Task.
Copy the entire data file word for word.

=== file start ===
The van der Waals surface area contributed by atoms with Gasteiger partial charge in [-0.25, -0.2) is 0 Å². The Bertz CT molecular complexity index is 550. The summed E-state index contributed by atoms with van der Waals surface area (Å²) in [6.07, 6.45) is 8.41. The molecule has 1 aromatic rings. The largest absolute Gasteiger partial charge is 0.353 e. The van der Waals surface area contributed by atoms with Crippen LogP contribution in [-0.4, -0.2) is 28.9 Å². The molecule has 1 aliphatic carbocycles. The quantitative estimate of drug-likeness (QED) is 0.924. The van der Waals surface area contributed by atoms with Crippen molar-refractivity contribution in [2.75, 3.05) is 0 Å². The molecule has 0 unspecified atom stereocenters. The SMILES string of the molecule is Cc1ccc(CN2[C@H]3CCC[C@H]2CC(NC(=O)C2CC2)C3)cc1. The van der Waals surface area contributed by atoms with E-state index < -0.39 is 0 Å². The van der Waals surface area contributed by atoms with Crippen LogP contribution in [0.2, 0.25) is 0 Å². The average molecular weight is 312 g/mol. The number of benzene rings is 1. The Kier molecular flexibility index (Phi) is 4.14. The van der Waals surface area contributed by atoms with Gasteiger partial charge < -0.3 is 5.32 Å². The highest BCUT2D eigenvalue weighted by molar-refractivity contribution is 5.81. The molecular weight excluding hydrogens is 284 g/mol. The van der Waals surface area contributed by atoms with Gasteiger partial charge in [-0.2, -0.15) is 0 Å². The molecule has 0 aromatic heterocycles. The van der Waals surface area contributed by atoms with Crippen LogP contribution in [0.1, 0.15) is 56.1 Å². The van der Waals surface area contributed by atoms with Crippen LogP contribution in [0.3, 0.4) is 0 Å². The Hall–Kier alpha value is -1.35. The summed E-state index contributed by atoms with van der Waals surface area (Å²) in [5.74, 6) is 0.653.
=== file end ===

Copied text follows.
The van der Waals surface area contributed by atoms with Gasteiger partial charge in [-0.25, -0.2) is 0 Å². The Bertz CT molecular complexity index is 550. The summed E-state index contributed by atoms with van der Waals surface area (Å²) in [6.07, 6.45) is 8.41. The molecule has 1 aromatic rings. The largest absolute Gasteiger partial charge is 0.353 e. The van der Waals surface area contributed by atoms with Crippen LogP contribution in [-0.4, -0.2) is 28.9 Å². The molecule has 1 aliphatic carbocycles. The quantitative estimate of drug-likeness (QED) is 0.924. The van der Waals surface area contributed by atoms with Crippen molar-refractivity contribution in [2.75, 3.05) is 0 Å². The molecule has 0 unspecified atom stereocenters. The SMILES string of the molecule is Cc1ccc(CN2[C@H]3CCC[C@H]2CC(NC(=O)C2CC2)C3)cc1. The van der Waals surface area contributed by atoms with E-state index < -0.39 is 0 Å². The van der Waals surface area contributed by atoms with Crippen LogP contribution in [0.2, 0.25) is 0 Å². The average molecular weight is 312 g/mol. The number of benzene rings is 1. The Kier molecular flexibility index (Phi) is 4.14. The van der Waals surface area contributed by atoms with Gasteiger partial charge < -0.3 is 5.32 Å². The highest BCUT2D eigenvalue weighted by molar-refractivity contribution is 5.81. The molecular weight excluding hydrogens is 284 g/mol. The van der Waals surface area contributed by atoms with Gasteiger partial charge in [-0.2, -0.15) is 0 Å². The molecule has 0 aromatic heterocycles. The van der Waals surface area contributed by atoms with Crippen LogP contribution in [0.1, 0.15) is 56.1 Å². The van der Waals surface area contributed by atoms with Crippen LogP contribution in [0.3, 0.4) is 0 Å². The Hall–Kier alpha value is -1.35. The summed E-state index contributed by atoms with van der Waals surface area (Å²) in [5.74, 6) is 0.653.